Sign Up | Log In
My review of the Castle Season Premiere
Wednesday, September 21, 2011 5:23 PM
Wednesday, September 21, 2011 5:40 PM
Wednesday, September 21, 2011 6:10 PM
Thursday, September 22, 2011 12:14 AM
Thursday, September 22, 2011 3:19 AM
Thursday, September 22, 2011 9:05 AM
Quote:Originally posted by BlueSunKill:
This season of Castle seems to be taking a turn for the dark and dramatic....
Thursday, September 22, 2011 11:43 AM
Friday, September 23, 2011 1:53 AM
Friday, September 23, 2011 3:24 AM
No more running. I aim to misbehave.
Friday, September 23, 2011 3:50 AM
Dear Mr. Marlowe:
First, I want to thank you for the first 57 episodes of Castle.
I work in maintenance, second shift, usually seven days a week, and I have little free time.
So, I choose my entertainment VERY carefully. I came to Castle because I am a fan of Firefly and Nathan Fillion. I was delighted at how well the Richard Castle role fits Nathan Fillion and vice-versa. Everything I loved about Mal Reynolds is continued or magnified in Rick Castle. Stana Katic brings great depth to Kate Beckett through some of the most subtle character moments.
(Ex: The scene in the first episode were Castle says he can tell Beckett her “story”, she smugly tells him to go
ahead, and her smugness melting away as he does just that…)
As a fan, I enjoy the Firefly shout-outs scattered through Castle. Maybe it was just projection on my part, but I felt Jose Molina managed to instill some of the Firefly vibe in the character dynamic of (the show) Castle. The ensemble cast you assembled has created fictional characters I want to invite into my home and my life. My sons and I have just wallowed in the joy that is Castle.
The Castle website, http://castletv.net/about , says;
“Castle is inspired by shows like Rockford Files & Moonlighting that are lighthearted with romantic tension and unlike the dark procedurals prevalent today Castle invites the viewer to invest in the relationship of people having fun together and engaging in witty banter.”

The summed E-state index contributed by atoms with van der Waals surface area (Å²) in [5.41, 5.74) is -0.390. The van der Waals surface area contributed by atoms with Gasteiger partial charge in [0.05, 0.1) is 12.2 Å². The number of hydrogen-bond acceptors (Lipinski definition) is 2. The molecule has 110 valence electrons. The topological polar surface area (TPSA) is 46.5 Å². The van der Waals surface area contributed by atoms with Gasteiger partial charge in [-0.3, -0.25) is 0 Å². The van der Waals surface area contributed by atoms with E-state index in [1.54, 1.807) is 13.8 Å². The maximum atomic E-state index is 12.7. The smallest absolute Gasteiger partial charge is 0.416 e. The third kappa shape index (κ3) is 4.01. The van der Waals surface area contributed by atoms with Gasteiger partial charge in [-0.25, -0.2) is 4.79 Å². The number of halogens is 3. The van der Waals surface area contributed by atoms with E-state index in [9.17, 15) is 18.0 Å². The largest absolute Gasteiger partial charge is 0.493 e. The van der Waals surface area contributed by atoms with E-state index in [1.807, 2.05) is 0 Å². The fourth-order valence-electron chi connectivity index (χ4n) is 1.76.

Although that is a bit of a run on sentence, that about sums up my taste in entertainment; i.e., I look to upbeat people and tales that are grounded in reality, but not mired in the problems, tedium or tragedy of real life.
Which brings me to my second point. Episode 58, “Knockout”, was glaringly unlike the show that drew me in, even down to the way it was filmed. Little things, like even Castle’s “WRITER” bulletproof vest, seemed jarringly out of place in this dark episode. I’m potentially interested in the idea of introducing conflict into the precinct with a new Captain that doesn’t like or support Beckett and Castle. But the show wouldn’t have to climb out of a dark, atmospheric hole if, “the Brett Favre of the 12th Precinct”, had retired instead of being killed. Shoot, he could have still been the third cop; just in witness protection rather than bleeding out. Maybe I’m not in tune with the average viewer, but watching fictional characters work through grief isn’t my idea of entertainment. Beckett’s character was shaped by her mother’s death, but I don’t think I would have been attracted to a joyless show about her working through the loss.
I prefer to watch characters grow by overcoming challenges, NOT working through tragedy.
So, to my final point:
There is no Moonlighting Curse! There is only the curse of writers so insulated from positive reality that they can’t find drama, growth and humor in a mature, committed relationship. “Hollywood” is always about characters “hooking up”. But interesting, successful relationships are about two people figuring out how to follow the same path.